With the radical changes in information production that the Internet has introduced, we stand at an important moment of transition, says Yochai Benkler in this thought-provoking book. The phenomenon he describes as social production is reshaping markets, while at the same time offering new opportunities to enhance individual freedom, cultural diversity, political discourse, and justice. But these results are by no means inevitable: a systematic campaign to protect the entrenched industrial information economy of the last century threatens the promise of todayâ€™s emerging networked information environment.
In this comprehensive social theory of the Internet and the networked information economy, Benkler describes how patterns of information, knowledge, and cultural production are changingâ€”and shows that the way information and knowledge are made available can either limit or enlarge the ways people can create and express themselves. He describes the range of legal and policy choices that confront us and maintains that there is much to be gainedâ€”or lostâ€”by the decisions we make today.
There are new opportunities, he says, most importantly shifting from finished information and cultural goods to platforms for self-expression and collaboration. Social production is a fact, not a fad. It is “the critical long term shift caused by the Internet.” But it is a threat to, and threatened by, incumbent business models.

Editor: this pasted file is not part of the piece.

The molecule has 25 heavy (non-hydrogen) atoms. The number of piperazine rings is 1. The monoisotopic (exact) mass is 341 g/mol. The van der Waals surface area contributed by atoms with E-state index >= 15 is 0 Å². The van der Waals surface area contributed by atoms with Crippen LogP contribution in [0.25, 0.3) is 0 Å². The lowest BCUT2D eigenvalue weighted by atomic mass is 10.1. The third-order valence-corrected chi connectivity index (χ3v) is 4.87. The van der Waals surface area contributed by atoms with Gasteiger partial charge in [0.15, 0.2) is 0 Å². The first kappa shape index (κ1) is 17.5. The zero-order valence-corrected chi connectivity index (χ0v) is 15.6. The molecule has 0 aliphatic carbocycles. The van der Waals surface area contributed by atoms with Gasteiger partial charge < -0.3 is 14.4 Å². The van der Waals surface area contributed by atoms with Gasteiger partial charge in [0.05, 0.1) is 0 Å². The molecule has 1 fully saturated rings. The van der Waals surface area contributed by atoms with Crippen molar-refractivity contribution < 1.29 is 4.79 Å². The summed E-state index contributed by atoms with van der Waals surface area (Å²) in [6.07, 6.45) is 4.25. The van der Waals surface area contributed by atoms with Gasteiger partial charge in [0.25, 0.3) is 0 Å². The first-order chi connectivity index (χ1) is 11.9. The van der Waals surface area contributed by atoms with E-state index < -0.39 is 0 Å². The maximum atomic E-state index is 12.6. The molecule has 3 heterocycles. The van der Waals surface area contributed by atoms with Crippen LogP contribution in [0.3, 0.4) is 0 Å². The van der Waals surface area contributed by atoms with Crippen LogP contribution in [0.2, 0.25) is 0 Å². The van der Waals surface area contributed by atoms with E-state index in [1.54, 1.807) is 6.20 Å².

Why should we care about the outcome of this political debate, he asks? Because of our core commitments to autonomy, democracy, and justice & development.
We’re in a battle of institutional ecology, he says: DMCA, Net Neutrality, “trusted” computing, etc. Law is pushing in favor of the incumbents, he says. But that doesn’t mean they’ll win. E.g., the market doesn’t want “trusted” machines. (He says they’re trusted in that the content creators can create it not to do what customers want.) The sharing culture is increasing. The battle has begun and is worth waging.
As Lawrence Lessig, Professor of Law, Stanford Law School, puts it: “In this book, Benkler establishes himself as the leading intellectual of the information age. Profoundly rich in its insight and truth, this work will be the central text for understanding how networks have changed how we understand the world. No work to date has more carefully or convincingly made the case for a fundamental change in how we understand the economy of society.”
The Wealth of NetworksÂ is simply essential reading.